Security Summit partners urge tax practitioners to use multi-factor authentication

WASHINGTON DC (KVOA) – With the increase in security incidents, the Internal Revenue Service, state tax agencies and the tax industry are urging tax practitioners and taxpayers to use a special feature – multi-factor authentication – available on tax software products to help protect against identity and data theft.

The Security Summit partners launched the annual 2021 summer campaign on Tuesday “Protect your customers; protect yourself ”for tax professionals. This year’s theme is “Improving Security Immunity: Fighting Identity Theft” to inspire tax professionals to step up their efforts to protect customer data amid the pandemic and its aftermath. .

Multi-factor authentication, also known as two-factor authentication, offers more security. It allows the tax professional or taxpayer to use another functionality such as a security code sent to a mobile device, a PIN code or a fingerprint in addition to the username and password. A thief can steal usernames and passwords, but cannot access accounts without the additional multi-factor functionality.

“The Security Summit has made great strides in protecting the tax community, but we need the help of all tax professionals,” IRS Commissioner Chuck Rettig said. “Using the multi-factor authentication feature available on tax preparation products is one of the easiest and cheapest security measures any tax professional can take. It is offered free of charge by tax software providers. As people continue to get vaccinated, we urge tax professionals and taxpayers to strengthen their security immunity and help fight identity theft. “

This is the sixth year of the Tax Professionals Campaign, part of a larger effort by the Security Summit Coalition from the IRS, state tax agencies, and the national tax community to strengthen protections against identity and data theft threatening the tax system. This is the first in a series of weekly press releases issued through August 17.

As of June 30, 2021, there have been 222 reports of data theft this year from tax professionals at the IRS, exceeding the rate of 211 in 2020 and 124 in 2019. Each individual report can involve hundreds to thousands of taxpayers. Customer information stolen from the offices of tax professionals is used to create fraudulent tax returns that are difficult to detect because the identity thief uses real financial data.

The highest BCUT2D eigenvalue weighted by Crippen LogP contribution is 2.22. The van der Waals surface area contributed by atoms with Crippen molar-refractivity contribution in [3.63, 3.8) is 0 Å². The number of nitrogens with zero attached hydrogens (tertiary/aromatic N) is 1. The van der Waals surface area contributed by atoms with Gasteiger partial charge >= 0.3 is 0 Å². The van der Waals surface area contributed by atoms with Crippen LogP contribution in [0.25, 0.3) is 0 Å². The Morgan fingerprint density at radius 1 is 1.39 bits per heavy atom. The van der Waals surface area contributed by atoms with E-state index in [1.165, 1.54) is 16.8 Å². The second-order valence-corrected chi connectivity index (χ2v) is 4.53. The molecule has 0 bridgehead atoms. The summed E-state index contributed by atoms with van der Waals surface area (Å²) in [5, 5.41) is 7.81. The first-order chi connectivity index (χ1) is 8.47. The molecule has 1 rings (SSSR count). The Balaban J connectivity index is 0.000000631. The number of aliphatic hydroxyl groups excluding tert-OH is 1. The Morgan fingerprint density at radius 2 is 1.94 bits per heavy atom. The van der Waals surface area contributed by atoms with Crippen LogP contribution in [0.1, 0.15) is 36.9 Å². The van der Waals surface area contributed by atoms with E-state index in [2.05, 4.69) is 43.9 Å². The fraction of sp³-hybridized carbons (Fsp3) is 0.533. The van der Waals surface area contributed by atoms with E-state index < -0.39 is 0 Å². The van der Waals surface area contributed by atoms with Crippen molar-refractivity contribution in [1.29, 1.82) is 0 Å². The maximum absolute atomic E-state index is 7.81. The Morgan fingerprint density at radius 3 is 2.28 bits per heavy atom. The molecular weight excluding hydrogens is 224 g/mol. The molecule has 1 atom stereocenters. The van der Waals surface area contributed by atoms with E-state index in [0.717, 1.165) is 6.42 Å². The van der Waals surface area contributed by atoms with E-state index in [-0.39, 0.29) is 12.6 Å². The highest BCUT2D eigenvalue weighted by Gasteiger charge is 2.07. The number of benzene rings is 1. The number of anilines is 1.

Based on reports to the IRS in 2020, many tax professionals whose client data was stolen did not use multi-factor authentication, and the feature could have prevented some of the thefts. Tax practitioners should also use multi-factor authentication features wherever they are offered, such as commercial messaging products and cloud storage providers.

Multi-factor authentication is just one of many security steps tax professionals – and taxpayers – should take to protect sensitive data. The other steps include:

  • Use antivirus software and configure it for automatic updates. Antivirus software scans existing files and drives on computers – and cellphones – to protect against malware.
  • Use a firewall to protect digital devices from external attacks.
  • Use backup software / services to protect data. Making a copy of the files can be crucial, especially if the user is the victim of a ransomware attack.
  • Use drive encryption to secure computer locations where sensitive files are stored. Encryption makes file data unreadable to unauthorized users.
  • Create and secure virtual private networks. A VPN provides a secure, encrypted tunnel to transmit data between a remote user over the Internet and the corporate network. Search for “Best VPNs” to find a legitimate provider; the major tech sites often provide listings of the best services.

The IRS also reminds tax professionals that federal law, enforced by the Federal Trade Commission, requires all professional tax preparers to create and implement a data security plan. The IRS also recommends that tax professionals create a data theft response plan, which includes contact IRS stakeholder liaison to report a theft.


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Margie D. Carlisle

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